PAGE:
Recognition was given to the significant role of the OSCE as a regional security organization under Chapter VIII of the United Nations Charter in contributing to international peace and security in all three dimensions, as well as to promoting security and confidence in the OSCE area through confidence- and security-building measures. It was widely acknowledged that a strengthened OSCE could make an even greater contribution to addressing the threats and challenges facing the OSCE area, including a growing number of new and emerging threats to security, through its comprehensive approach encompassing the politico-military, environmental and economic, and human dimensions of security.
While acknowledging the persistence of divergent security threat perceptions, the participating States recognized that, especially at a time when the OSCE region faces an array of complex challenges to security that cannot be tackled by any single State alone, efforts to rebuild trust and confidence among the participating States must be intensified. Despite different views among participating States on how best to engage in constructive dialogue aimed at finding common solutions to these challenges, the importance of engaging in such a debate was not contested, and opportunities for co-operation in confronting these challenges together must be sought out and supported. Each conflict, both in the OSCE area and in the neighboring regions, requires action based on solidarity and joint efforts, and respect for the culture of consensus. It is the only way that enables the creation of the conditions conducive to motivating sides in conflict to seek mutually acceptable solutions. The OSCE values run counter unilateral actions that undermine the letter and spirit of the Helsinki Final Act.
It was affirmed that the OSCE engagement in Ukraine offers valuable lessons and demonstrates the critical importance of the OSCE as a forum for inclusive dialogue and joint action, particularly in times of crisis. There was significant support for stepping up efforts to strengthen the capacities of the OSCE as a key instrument for early warning, conflict prevention, crisis management, conflict resolution, post-conflict rehabilitation and reconciliation, and widespread commitment to taking further steps to strengthen OSCE capacities in addressing the conflict cycle.
The participating States recognized the need to undertake additional concerted efforts to push for settlement of the protracted conflicts, which will continue to endanger the daily lives of the populations concerned and to pose a security risk for the OSCE region as long as they remain unresolved. Noting the deterioration of the situation on the ground, a number of participating States called on the relevant parties to re-energize efforts to resolve these conflicts, including by ensuring the continuity of the established negotiation formats, and where possible, increasing the frequency of meetings, including at the highest levels, and participating in them in good faith. All parties were also called upon to refrain from the use of violence, reduce tensions and build confidence while taking full advantage of the role that the OSCE can play in supporting relevant initiatives.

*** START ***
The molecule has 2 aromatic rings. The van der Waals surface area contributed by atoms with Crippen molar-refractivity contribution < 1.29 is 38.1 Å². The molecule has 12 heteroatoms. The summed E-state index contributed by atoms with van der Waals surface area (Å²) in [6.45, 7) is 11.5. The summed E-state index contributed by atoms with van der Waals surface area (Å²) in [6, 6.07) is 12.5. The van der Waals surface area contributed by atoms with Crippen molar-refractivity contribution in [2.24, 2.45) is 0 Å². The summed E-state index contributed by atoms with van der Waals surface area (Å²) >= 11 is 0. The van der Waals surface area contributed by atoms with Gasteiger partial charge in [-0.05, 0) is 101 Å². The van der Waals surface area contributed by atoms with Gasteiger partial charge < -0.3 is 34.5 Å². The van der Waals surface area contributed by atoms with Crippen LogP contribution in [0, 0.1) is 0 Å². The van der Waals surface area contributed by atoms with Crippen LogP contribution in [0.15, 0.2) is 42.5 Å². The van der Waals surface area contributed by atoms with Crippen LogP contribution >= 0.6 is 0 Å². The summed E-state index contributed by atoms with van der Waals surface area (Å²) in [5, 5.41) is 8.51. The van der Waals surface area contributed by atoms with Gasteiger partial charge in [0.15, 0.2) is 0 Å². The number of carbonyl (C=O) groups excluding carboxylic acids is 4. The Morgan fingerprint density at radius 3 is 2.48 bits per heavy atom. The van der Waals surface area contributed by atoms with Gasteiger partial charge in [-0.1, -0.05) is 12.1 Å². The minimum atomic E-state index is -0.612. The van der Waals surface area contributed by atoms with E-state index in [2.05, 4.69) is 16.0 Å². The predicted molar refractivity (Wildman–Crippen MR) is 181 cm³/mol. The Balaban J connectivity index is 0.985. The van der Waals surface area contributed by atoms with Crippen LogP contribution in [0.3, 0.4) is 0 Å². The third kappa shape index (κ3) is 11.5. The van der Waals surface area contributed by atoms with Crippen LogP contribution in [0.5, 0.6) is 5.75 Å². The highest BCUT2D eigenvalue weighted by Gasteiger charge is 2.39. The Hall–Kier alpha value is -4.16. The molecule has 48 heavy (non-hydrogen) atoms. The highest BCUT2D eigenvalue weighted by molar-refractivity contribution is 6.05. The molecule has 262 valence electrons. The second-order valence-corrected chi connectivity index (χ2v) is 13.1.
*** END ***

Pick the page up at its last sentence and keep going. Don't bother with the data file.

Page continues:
It was widely acknowledged that the politico-military aspect of security represents an integral and key element of the concept of comprehensive security, which is the basis for all OSCE activities. There was a recognition of the need to foster military transparency by re-energizing efforts aimed at finding common ground for initiating dialogue on modernizing and updating conventional arms control regimes and confidence- and security-building measures as an indispensable element for rebuilding co-operative security in Europe.
Particular emphasis was given to fighting terrorism in all its forms and manifestations, including the phenomenon of foreign terrorist fighters, and to countering radicalization and violent extremism that can lead to terrorism. Continued efforts by the Organization to address transnational threats and other significant threats and challenges affecting the OSCE region were endorsed. by firmly opposing intolerance and discrimination against religious and ethnic minorities, ensuring freedom of religion and belief, and promoting interfaith and intercultural dialogue. Deepest sympathy was extended to the victims of deadly terrorist attacks in Paris other parts of the OSCE region and beyond.
Similar commitment was expressed for continued efforts to fight organized crime and trafficking in illicit drugs, arms and human beings, and to address challenges stemming from instability in neighboring regions, including those related to irregular migration flows into the OSCE region. Fighting corruption and supporting good governance must also continue in order to ensure political stability, sustainable development and security throughout the OSCE area. Continued exploration of the security risks associated with climate change and the security benefits of climate change mitigation and adaptation also received support.